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A Pricipal component Analysis of Variables that Influence participation in Mentorship by New Freehold Growers In Kwazulu Natal, South Africa

Author Affiliations

  • 1Department of Agricultural Economics, Education and Extension Botswana, College of Agriculture, BOTSWANA
  • 2Department of Agricultural Economics, Education and Extension Botswana, College of Agriculture, BOTSWANA

Res. J. Agriculture & Forestry Sci., Volume 2, Issue (4), Pages 1-8, April,8 (2014)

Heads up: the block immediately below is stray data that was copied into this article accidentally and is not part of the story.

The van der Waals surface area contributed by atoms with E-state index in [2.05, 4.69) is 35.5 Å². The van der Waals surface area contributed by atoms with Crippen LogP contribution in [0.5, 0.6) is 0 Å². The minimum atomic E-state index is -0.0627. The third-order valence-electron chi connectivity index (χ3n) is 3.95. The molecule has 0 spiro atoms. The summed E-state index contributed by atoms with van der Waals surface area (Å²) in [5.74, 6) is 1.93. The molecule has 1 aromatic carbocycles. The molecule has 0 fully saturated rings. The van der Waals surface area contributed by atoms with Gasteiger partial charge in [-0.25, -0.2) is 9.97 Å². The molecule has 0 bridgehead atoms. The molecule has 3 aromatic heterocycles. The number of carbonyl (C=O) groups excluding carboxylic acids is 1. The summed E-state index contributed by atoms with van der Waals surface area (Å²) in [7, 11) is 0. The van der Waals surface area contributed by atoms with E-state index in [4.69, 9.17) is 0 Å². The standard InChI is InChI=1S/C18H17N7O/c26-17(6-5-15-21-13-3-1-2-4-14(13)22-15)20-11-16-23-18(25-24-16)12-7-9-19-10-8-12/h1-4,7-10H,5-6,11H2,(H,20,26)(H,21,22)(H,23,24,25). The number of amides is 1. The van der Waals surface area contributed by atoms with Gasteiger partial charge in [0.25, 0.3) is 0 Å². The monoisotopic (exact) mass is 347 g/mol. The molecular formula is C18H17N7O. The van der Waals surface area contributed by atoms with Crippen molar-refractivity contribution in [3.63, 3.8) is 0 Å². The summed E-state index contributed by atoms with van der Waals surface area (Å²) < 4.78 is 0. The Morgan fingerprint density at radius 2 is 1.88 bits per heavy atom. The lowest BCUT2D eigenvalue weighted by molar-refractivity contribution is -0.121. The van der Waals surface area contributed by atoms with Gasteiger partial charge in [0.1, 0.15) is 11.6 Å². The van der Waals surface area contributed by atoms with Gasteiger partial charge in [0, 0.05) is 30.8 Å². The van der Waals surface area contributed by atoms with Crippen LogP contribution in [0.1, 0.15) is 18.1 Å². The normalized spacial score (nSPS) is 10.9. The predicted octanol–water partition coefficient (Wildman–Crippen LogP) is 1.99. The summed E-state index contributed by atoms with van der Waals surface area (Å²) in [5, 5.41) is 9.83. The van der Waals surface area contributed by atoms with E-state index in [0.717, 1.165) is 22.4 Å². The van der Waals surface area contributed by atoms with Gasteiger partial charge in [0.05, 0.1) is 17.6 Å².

Changing landscape of the South Africa (SA) agriculture has necessitated institutionalization of mentorship as part of post-settlement services for emerging black farmers. This paper, seeks to report on the socioeconomic characteristics of the surveyed sugarcane growers,identify their socioeconomic and farm factors that influence their decision to participate in mentorship. The paper also seeks tocome up with recommendation for improving acess to mentorship by New Freehold Growers (NFGs). The forty three (43) sampled NFGs were mostly male and the majority of sampled had no educational background in either Agriculture or any business related field. However, most of the respondents had prior experience in general management. Relatively few surveyed growers had prior experience in managing sugarcane farms. Further, most of the sample growers had gained financial management experience while working elsewhere and or through formal training. The principal component analysis (PCA) results revealed six components for predictor variables that Influence participation in mentorship by NFGs. The six components are; old-experienced communal farmer, educated farmer with business management experience, large-scale commercial farmer with formal agricultural education, fulltime non-affiliated farmer, male farmer with acquired cane farm management experience and fulltime participant with no business management experience. The paper recommends that attention be paid to designing and implementing policies that target NFGs, given their diverse socio-economic and farm characteristics. Detailed needs analysis and profiling of participants therefore, ought to be carried out beforehand. The results also show that joint-farm ownership (group dynamics) may have negative impact on NFGs� decision to participate in mentorship. Hence, policy makers should explore different models for specific farm operations and/or farm ownership structures.


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